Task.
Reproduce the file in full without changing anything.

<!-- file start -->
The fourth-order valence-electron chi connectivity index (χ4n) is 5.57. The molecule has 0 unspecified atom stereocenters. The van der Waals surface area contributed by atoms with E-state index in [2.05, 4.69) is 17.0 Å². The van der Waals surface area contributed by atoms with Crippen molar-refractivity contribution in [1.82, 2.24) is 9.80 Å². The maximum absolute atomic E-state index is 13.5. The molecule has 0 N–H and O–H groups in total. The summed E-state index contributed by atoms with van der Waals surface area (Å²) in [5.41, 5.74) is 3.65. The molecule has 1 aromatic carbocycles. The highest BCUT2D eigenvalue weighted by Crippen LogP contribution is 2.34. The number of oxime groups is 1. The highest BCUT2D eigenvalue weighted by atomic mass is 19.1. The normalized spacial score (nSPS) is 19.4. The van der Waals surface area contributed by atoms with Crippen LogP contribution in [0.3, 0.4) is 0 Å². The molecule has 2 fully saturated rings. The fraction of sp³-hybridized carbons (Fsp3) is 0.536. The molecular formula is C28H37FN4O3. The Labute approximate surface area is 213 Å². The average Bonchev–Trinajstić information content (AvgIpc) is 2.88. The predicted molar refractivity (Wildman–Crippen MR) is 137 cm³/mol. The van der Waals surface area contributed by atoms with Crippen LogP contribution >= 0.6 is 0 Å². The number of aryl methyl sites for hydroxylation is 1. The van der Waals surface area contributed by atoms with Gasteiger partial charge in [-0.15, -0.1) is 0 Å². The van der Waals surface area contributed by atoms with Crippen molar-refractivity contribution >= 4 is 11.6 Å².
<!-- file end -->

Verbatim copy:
The fourth-order valence-electron chi connectivity index (χ4n) is 5.57. The molecule has 0 unspecified atom stereocenters. The van der Waals surface area contributed by atoms with E-state index in [2.05, 4.69) is 17.0 Å². The van der Waals surface area contributed by atoms with Crippen molar-refractivity contribution in [1.82, 2.24) is 9.80 Å². The maximum absolute atomic E-state index is 13.5. The molecule has 0 N–H and O–H groups in total. The summed E-state index contributed by atoms with van der Waals surface area (Å²) in [5.41, 5.74) is 3.65. The molecule has 1 aromatic carbocycles. The highest BCUT2D eigenvalue weighted by Crippen LogP contribution is 2.34. The number of oxime groups is 1. The highest BCUT2D eigenvalue weighted by atomic mass is 19.1. The normalized spacial score (nSPS) is 19.4. The van der Waals surface area contributed by atoms with Crippen LogP contribution in [0.3, 0.4) is 0 Å². The molecule has 2 fully saturated rings. The fraction of sp³-hybridized carbons (Fsp3) is 0.536. The molecular formula is C28H37FN4O3. The Labute approximate surface area is 213 Å². The average Bonchev–Trinajstić information content (AvgIpc) is 2.88. The predicted molar refractivity (Wildman–Crippen MR) is 137 cm³/mol. The van der Waals surface area contributed by atoms with Crippen LogP contribution >= 0.6 is 0 Å². The number of aryl methyl sites for hydroxylation is 1. The van der Waals surface area contributed by atoms with Gasteiger partial charge in [-0.15, -0.1) is 0 Å². The van der Waals surface area contributed by atoms with Crippen molar-refractivity contribution >= 4 is 11.6 Å².